People eventually grow out of their piggy banks. Eventually, you grow out of your high school account. So how many accounts should you have?

Keep in mind; no one has to keep all accounts at the same bank. Shop around for the best account for your circumstances.

A college student

A typical college student needs just two accounts. One should be a checking account for spending and bills. This is where you paycheck or source of income lands. The other account should be a savings with three-to-six-months worth of necessary funds. It might not be possible for a college student to a mass that much savings immediately, but putting aside at least 10 percent of any income will but you closer to that goal. Try to have funds for $500 car repair or $1000 hospital visit. You can also use the savings account to save for goals and trips.

A single adult

In addition to a checking account where bills and spending are handled, a single young adult should try to operate two separate savings accounts. One account serves as emergency funds with three-to-six-months necessary expenses. This account you don't touch unless it's for an actual emergency. The second savings account is for goal-oriented saving. Save for a down payment toward real estate, graduate school, a car or other big-ticket items. As you get on your feet finically, investing or putting money a high-interest rate account like a CD or a money market deposit account can reward you for saving larger quantities of money. Open a retirement account.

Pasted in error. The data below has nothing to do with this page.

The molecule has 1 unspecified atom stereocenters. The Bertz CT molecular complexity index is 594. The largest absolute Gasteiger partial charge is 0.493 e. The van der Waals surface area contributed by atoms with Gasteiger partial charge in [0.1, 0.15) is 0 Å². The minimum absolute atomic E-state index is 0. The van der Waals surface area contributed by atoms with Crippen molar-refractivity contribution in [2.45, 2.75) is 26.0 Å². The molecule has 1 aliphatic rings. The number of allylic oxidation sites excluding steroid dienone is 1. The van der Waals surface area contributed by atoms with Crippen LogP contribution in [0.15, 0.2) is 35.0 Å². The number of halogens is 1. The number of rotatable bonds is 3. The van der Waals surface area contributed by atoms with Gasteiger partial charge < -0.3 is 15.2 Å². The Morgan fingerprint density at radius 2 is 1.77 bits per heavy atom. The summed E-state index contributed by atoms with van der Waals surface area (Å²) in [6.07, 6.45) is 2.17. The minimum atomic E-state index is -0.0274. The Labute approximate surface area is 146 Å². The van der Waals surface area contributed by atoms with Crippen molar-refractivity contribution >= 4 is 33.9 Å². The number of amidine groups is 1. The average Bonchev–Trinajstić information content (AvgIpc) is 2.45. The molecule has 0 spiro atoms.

A business owner

If you're a business owner or contact worker, separating money for your business and personal life makes taxes less complicated. If you have a number of business transactions, opening a separate checking account for transactions will keep things neat. Another option is getting a business credit card where you charge all business expenditures on the card. Then pay off the card with money from a business checking account. Be sure to maintain your personal finances and investments. If you are a freelancer or receive a 1099, be sure to have a savings account dedicated for tax quarterlies. Tax season can be less painful when you've paid ahead.

A married couple